Utility Doubles Estimate of Tennessee Ash Deluge

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The Associated Press

Utility Doubles Estimate of Tennessee Ash Deluge

by
Kristin M. Hall

The aftermath of a retention wall collapse is seen, Monday, Dec. 22, 2008, in Harriman, Tenn. A retention pond wall collapsed early Monday morning at a power plant run by the nation's largest public utility, releasing a frigid mix of water and ash that flooded 15 homes nearby. (AP Photo/The Knoxville News Sentinel, J. Miles Cary)

NASHVILLE, Tenn. – A burst dike at a coal-fired power plant
in eastern Tennessee spilled millions more cubic yards of ash than
originally estimated, officials said Friday, and residents feared the
muck coating their neighborhood was endangering the area's drinking water.

About 5.4 million cubic yards
of coal fly ash, a byproduct of burning coal, broke out of a retention
pond at the Kingston Fossil Plant, Tennessee Valley Authority spokesman
John Moulton said.

The TVA, which as
the nation's largest utility company supplies electricity to 8.8
million people, first estimated that Monday's breach had spilled less
than half that amount.

State
environmental officials said Friday that their tests found the ash had
not caused any problems near the intake for the local water treatment plant.

Moulton
said TVA's first tests also showed no threat to the area's drinking
water. The spill damaged 12 homes and covered 300 acres with sludge in
Harriman, about 35 miles west of Knoxville.

"We
are cleaning it up," he said. "That's where our efforts are focused and
we are making some headway. Both on land and in the water, we are
containing it and skimming it off the water."

State officials were also trying to stem the flow of the ash by building a submerged dam, or weir, across the channel of the Emory River to allow water to flow while catching the ash at the bottom.

Christopher
Copeland, a resident whose land is covered in ash and debris, said he
is not drinking the local water and is keeping his children inside
until he can send them to a relative's house, "because I don't feel
comfortable with them around here."

TVA
"has done nothing to address our issues," Copeland said by phone Friday
from his home on a road partially closed because of the spill.

Environmental activist groups said this week they also worry about the danger to drinking water.

An Environmental Protection Agency spokeswoman has said some toxic metals could be in the muck, including mercury and arsenic, but EPA tests were not finished. Dead fish
were seen floating downstream, but the TVA said that could have been
caused by freezing temperatures that may have contributed to the dike
bursting.

State environmental officials
found elevated contaminant levels in the immediate area of the spill,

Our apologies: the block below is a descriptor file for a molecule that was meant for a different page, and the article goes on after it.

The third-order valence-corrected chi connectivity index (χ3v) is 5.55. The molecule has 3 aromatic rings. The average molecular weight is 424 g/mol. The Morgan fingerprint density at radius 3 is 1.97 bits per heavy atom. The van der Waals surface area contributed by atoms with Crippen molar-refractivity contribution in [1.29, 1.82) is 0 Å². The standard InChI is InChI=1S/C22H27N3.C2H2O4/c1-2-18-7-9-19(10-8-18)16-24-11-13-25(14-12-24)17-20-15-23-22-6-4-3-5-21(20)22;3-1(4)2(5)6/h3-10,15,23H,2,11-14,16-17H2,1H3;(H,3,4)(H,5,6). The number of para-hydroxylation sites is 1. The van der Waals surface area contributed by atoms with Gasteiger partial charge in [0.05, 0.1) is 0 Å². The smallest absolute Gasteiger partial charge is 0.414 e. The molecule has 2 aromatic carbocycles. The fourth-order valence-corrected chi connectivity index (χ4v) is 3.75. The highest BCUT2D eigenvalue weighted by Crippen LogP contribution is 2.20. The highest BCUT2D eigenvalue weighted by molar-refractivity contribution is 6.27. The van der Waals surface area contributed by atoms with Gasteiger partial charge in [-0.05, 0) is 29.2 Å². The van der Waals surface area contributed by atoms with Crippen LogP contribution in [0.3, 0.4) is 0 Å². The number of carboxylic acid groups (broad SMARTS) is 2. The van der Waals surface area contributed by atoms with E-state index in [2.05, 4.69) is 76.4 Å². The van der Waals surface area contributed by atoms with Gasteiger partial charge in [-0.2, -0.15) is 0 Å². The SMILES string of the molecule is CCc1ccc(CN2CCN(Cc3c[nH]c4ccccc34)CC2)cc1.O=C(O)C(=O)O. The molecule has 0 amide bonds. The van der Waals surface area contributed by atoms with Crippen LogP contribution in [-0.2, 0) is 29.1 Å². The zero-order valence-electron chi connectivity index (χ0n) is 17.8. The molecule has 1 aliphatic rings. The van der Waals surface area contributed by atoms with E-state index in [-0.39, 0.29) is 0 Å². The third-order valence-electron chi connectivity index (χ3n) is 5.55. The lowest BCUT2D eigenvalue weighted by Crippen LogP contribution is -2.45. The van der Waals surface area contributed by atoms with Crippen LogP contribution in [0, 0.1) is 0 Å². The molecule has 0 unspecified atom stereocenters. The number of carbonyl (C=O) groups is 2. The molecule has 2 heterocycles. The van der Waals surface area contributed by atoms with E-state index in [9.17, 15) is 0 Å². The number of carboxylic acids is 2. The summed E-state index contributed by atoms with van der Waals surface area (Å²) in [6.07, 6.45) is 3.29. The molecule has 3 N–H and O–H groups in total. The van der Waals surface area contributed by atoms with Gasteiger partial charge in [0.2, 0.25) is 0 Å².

but not in the area of the intake for the Kingston Water Treatment
Plant. The state reviewed samples taken by itself, the TVA and the EPA.

The
state found there was no immediate risk from contact with the ash, as
long as it wasn't eaten, according to a news release from the Tennessee Department of Environment and Conservation. But it was too early to speculate on the ash's long-term effects.

Environmentalists
and the coal industry have argued for years over whether coal ash
should be regulated as hazardous waste, which would make it subject to
more stringent regulations.

In 2000,
the EPA backed away from labeling it a hazardous waste but encouraged
states to strengthen their regulations. Rick Hind, Greenpeace legislative director, said his group would ask President-elect Barack Obama's administration to renew efforts to regulate coal ash.

Greenpeace,
an environmental activist group, is also asking for a criminal
investigation into the failure of the pond and whether TVA could have
prevented the spill. The pond is used for dumping waste from burning
coal at the steam plant.

Hind said the new ash spill estimate shows the TVA doesn't know what is going on.

"In
this case, locating it on a hill like this was probably the most
foolish plan," he said. "This was so large and out of control that it
took out everything in its path."

Copeland's house was not damaged, but his neighbor's was
destroyed. Copeland is also keeping a watchful eye on a nearby cove
that he says is normally 8 feet deep with water. He estimates it's now
up to 16 feet and looks like it will overflow, probably into his house.

Hundreds of coal-fired plants across the country generate
combustion byproducts, including ash. About 40 percent of that material
is reused by mixing it with concrete or turning it into fill for
highways or embankments, said David Goss, executive director of the
American Coal Ash Association.

"But it does contain trace amounts of heavy metals, which was
found in the coal," Goss said. "The concentrations are relatively
small, but if you're talking about a million tons of ash, then you're
going to measure the total of those constituents in the thousands of
pounds."

Knoxville-based TVA supplies electricity to Tennessee, Mississippi, Alabama, Kentucky, Georgia, North Carolina and Virginia.


Associated Press Writer Juanita Cousins contributed to this report.

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